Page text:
One Chinese educator commenting on a BritishChinese collaborations said: “I think we should
show consideration fo...
Hitching your wagon to a fast track
foreign colleague
This can be a Naas Road (N7) to high quality results
in internationa...
SOME ARE COLLABORATION TARGETS OF
MANY
Well-known world-class foreign researchers foreign
are more likely to be invited in...
If you want to get something done, give it
to someone who is busy
Multiple Collaborations – It is possible to join
multipl...
SECRET OF SUCCESS IS NO SECRET
A secret of success to be at the center of global
innovation networks is for a university t...
Partnering with legitimate groups
International collaboration initiatives can be legitimated
by associated communities of ...
Less traveled path value
Though, colleagues in
less represented nations
are more gung-ho and
doing studies with them
can p...
Large-scale internationalization
In Brazil, the Science Without Borders program was
initiated to reverse the insulation of...
Doctoral Internationalization Consortia
The Doctoral Internationalization Consortia are a series of consortia in the
funct...
only 20 countries
International collaboration with China in higher
education was investigated across three levels
(collabo...
CHINA AND USA
The countries collaborating the most with China as
indicated by the number of co-authored papers in
2010: 42...
OTHERS JUMP OVER GREAT WALL TOO!
Other countries with significant Chinese
collaborations were:
Australia, Canada, Germany,...
Scope of international involvement
In many countries, a few elite research institutions
are involved in the preponderance ...
GLOBAL GRADUATES
Some universities aspire to develop “global
graduates” through internationalizing their
curriculum with s...
BORN GLOBAL STUDENTS & FACULTY
In some countries, a new academic culture is
emerging, such as in Korea, China, and Taiwan....
SOME LOOK NEXT DOOR

Regional collaboration is great between the US and
Canada and in the post-Lisbon Strategy of 2000
Eur...
CONNECT FROM HOME
Some government and foundation grant programs
aim at providing networks to people in developing
countrie...
SOME NATIONS HAVE A FOCAL HUB OR
HUBS FOR INTERNATIONAL
COLLABORATION

In some countries, such as
Uganda, there are key re...
SOME LACK HUB SOMETIMES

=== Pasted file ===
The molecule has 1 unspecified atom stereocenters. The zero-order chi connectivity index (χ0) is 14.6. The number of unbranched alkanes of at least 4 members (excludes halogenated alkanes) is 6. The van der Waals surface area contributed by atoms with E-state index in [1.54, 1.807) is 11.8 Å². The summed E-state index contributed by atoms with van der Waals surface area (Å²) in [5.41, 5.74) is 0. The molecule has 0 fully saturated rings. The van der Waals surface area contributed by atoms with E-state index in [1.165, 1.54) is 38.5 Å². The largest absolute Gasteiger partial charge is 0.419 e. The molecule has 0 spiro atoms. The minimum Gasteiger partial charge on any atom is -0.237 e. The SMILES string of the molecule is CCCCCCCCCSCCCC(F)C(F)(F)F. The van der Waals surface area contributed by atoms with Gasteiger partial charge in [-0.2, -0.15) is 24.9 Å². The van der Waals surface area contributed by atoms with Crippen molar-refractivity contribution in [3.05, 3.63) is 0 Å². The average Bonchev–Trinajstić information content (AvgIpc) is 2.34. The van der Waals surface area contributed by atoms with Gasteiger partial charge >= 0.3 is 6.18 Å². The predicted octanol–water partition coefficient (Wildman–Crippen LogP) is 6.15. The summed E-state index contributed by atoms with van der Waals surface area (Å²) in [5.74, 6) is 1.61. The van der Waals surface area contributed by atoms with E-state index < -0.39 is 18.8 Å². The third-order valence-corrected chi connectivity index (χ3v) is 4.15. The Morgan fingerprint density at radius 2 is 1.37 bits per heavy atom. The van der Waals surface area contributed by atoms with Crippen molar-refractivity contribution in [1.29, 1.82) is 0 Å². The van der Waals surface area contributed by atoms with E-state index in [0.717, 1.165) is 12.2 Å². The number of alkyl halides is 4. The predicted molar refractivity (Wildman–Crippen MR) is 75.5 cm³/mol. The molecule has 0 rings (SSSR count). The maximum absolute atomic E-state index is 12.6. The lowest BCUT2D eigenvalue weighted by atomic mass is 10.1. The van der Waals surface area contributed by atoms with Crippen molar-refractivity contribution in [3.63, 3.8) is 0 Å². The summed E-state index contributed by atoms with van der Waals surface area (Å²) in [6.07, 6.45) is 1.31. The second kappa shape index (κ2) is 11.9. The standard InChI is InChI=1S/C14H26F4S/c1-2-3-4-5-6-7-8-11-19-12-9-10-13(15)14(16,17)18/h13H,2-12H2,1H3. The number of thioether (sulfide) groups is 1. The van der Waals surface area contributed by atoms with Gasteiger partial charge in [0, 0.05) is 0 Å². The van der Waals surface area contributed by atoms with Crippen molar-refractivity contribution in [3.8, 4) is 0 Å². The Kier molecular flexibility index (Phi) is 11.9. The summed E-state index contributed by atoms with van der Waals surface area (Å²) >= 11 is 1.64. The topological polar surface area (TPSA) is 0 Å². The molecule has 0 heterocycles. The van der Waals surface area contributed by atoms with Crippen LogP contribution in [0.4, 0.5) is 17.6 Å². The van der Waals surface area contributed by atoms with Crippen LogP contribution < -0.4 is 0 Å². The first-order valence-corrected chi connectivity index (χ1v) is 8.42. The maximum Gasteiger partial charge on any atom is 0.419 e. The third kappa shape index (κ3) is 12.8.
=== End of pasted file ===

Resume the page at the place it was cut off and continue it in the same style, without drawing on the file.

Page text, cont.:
DISSIPATING THE RESEARCH CULTURE
In Kenya, in contrast to Uganda’s hub
university, there are multi...
GROWING NETWORK
Back in 2008, Leysdesdorff and Wagner fear 14
nations would come to monopolize the
international collabora...
40-50 NATIONS ARE INTERNATIONAL
COLLABORATION CORE
International co-authoring has been dominated by
certain European natio...
Main international collaboration nations:
See Ireland top center!
CHINA IS 1ST PARTNER OF USA
International collaboration can make it seem that
the US is a part of Europe, though in fact C...
A view of international collaboration
intensity
FRANCOPHONE NETWORK
Despite the nearly global use of English as the
language of research publication, the Francophone
coun...
INTERNATIONAL COLLABORATION AS BAIT
Doctoral students find universities with
international collaborations more visible and...
INTERNATIONAL COLLABORATION IS
EXCITING
It is more exciting to work with people with
different viewpoints.

Toral, Sergio ...
ENLIGHTENMENT FROM AFAR
There is a higher probability of learning new
notions and approaches in international
collaboratio...
DIVERSITY AND QUALITY
Studies of group creativity confirm that it is
diversity rather than conformity that leads to
higher...
HECK, 7 YEAR OLDS PLAY WITH KIDS
AROUND THE WORLD
Innovation in information and communication
technologies have eliminated...
FOR TEACHERS/STUDENTS ENRICHING
Cross-cultural learning experience for students and
faculty can be very enriching.

Suarez...
QUALITY MAY NOT BE DESIRED
Equality is not necessarily desired – Sending email
to a Chinese international collaborator can...
CHOICE AS REQUEST FOR EVERYTHING